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Transient rotor stator vs none

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Old   November 21, 2018, 04:21
Default Transient rotor stator vs none
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Marcello Asciolla
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I have a quick question, maybe very stupid, but I have to know the answer.
I know that frozen rotor and stage mixing plane interfaces are approximations, very useful for a steady solution, but what about the transient rotor stator interface? Is it an approximation too?
Is this is true, is it possible the use of "none" for an interface between a rotating domain and a steady one, maybe for a more precise solution?
I want to know if this option could be used for this case, what does "none" mean exactly for the solver and what could be the difference between this kind of interface and transient rotor stator one.
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Old   November 21, 2018, 05:14
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transient rotor stator interface Actually means that if you have a rotating domain, mesh will actually be rotating. The angle of the rotating domain can change over time.
I think that there are no approximations for transient rotor-stator,
as it involves all the physics.
and it has a disadvantage to usually being very computationally expensive like all transient simulations are.


The frozen rotor connection cannot do that as the mesh position is fixed in space, this is an approximation and it depends on the case if this is ok or not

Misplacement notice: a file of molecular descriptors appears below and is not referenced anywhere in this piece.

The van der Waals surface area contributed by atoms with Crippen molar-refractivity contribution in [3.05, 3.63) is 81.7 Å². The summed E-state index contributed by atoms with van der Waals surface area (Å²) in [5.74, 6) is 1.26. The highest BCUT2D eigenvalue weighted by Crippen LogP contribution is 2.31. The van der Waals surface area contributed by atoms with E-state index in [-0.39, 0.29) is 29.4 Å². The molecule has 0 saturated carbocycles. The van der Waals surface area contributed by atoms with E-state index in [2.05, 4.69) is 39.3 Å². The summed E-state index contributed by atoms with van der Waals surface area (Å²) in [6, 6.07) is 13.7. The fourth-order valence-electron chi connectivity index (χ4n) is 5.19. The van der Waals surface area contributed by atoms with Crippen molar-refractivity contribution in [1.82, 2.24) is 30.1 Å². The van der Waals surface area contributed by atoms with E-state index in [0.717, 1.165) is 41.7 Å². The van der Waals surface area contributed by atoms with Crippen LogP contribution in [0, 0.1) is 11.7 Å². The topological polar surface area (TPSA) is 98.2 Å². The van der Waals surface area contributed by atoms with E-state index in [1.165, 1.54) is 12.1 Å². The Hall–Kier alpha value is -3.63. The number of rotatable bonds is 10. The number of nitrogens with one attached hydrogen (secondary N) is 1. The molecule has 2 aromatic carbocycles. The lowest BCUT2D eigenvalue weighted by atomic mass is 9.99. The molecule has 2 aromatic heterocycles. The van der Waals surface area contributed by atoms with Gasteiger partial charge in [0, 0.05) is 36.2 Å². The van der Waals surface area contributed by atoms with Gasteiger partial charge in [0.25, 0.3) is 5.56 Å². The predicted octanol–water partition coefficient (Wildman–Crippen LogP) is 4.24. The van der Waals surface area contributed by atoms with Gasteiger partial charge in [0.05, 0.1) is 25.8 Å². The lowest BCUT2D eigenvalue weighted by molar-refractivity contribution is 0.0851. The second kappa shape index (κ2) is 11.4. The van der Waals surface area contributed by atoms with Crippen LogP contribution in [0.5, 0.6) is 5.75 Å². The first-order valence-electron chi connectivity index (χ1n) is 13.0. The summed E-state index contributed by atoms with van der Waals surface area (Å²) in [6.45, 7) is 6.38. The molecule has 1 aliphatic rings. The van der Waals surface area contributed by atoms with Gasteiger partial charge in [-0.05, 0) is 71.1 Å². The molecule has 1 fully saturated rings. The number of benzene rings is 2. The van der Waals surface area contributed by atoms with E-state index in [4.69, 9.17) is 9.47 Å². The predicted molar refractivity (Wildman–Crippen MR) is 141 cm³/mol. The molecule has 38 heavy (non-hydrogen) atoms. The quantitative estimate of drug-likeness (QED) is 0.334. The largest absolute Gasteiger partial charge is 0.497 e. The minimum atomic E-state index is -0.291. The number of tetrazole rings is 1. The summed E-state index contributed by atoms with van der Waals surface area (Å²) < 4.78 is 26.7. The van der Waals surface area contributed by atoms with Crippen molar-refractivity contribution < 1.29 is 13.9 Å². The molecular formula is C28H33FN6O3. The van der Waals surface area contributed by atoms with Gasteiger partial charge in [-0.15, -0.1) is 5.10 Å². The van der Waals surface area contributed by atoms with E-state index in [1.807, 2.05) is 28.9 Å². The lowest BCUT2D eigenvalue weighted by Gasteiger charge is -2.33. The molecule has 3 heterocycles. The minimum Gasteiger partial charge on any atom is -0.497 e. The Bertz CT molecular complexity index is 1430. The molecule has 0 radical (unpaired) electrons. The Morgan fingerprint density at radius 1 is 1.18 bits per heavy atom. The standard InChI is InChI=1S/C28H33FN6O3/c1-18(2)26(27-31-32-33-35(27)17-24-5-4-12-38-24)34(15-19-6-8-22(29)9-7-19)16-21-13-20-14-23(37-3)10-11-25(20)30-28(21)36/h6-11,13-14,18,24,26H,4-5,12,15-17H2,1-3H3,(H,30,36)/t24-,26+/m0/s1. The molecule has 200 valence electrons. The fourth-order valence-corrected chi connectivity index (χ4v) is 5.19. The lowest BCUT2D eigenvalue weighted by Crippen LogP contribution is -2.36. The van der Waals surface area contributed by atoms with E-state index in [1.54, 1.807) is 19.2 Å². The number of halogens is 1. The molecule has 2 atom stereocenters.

case:
let say you want to simulate a wind turbine and you are interested in what is going on with the flow when the blade passes the pole.
well this can only be done in transient with the help of transient rotor stator interface as the inflowing air is involved and the blade passage.
this was just an example

there is way way more examples where transient rotor stator interface should be used than the frozen rotor stator, but the extra complexity and computational time are in most cases not worth it, hence approximation.

.....
This is something similar to turbulent models being approximations, if we could, we would always use Direct Numerical Simulations or at least LES or DES models, but we can't because it is not worth the effort and computational time, hence approximation.

We encounter approximations in all numerical simulations as the real world is just too complex. Usually, this is ok.
But the person preparing simulations needs to know what can, he or she neglect in the simulation otherwise the results can be very wrong
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Old   November 21, 2018, 06:01
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Transient rotor stator solves the full transient Navier Stokes equations with a moving mesh. But the Navier Stokes equations are an approximation, the turbulence model is an approximation, the mesh is an approximation of the geometry and CFX's coupled solver uses a numerical model which approximates the Navier Stokes equations - so be careful calling it "exact". It really is a whole heap of approximations on top of each other.
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Old   November 21, 2018, 07:50
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Marcello Asciolla
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I am sorry, maybe "approximation" is the wrong word, but I wanted to mean if there is the neglection of physical effects in transient rotor stator model, because I misunderstood the behavior of the solver when the option "none" is selected and I thought that in this case it was intended to the use for a simulation with all the physical effects, but I was wrong.
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Old   November 21, 2018, 16:44
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Which option are you asking about the "none" option? I assume it is in the interface setup. Frame change model or pitch change?
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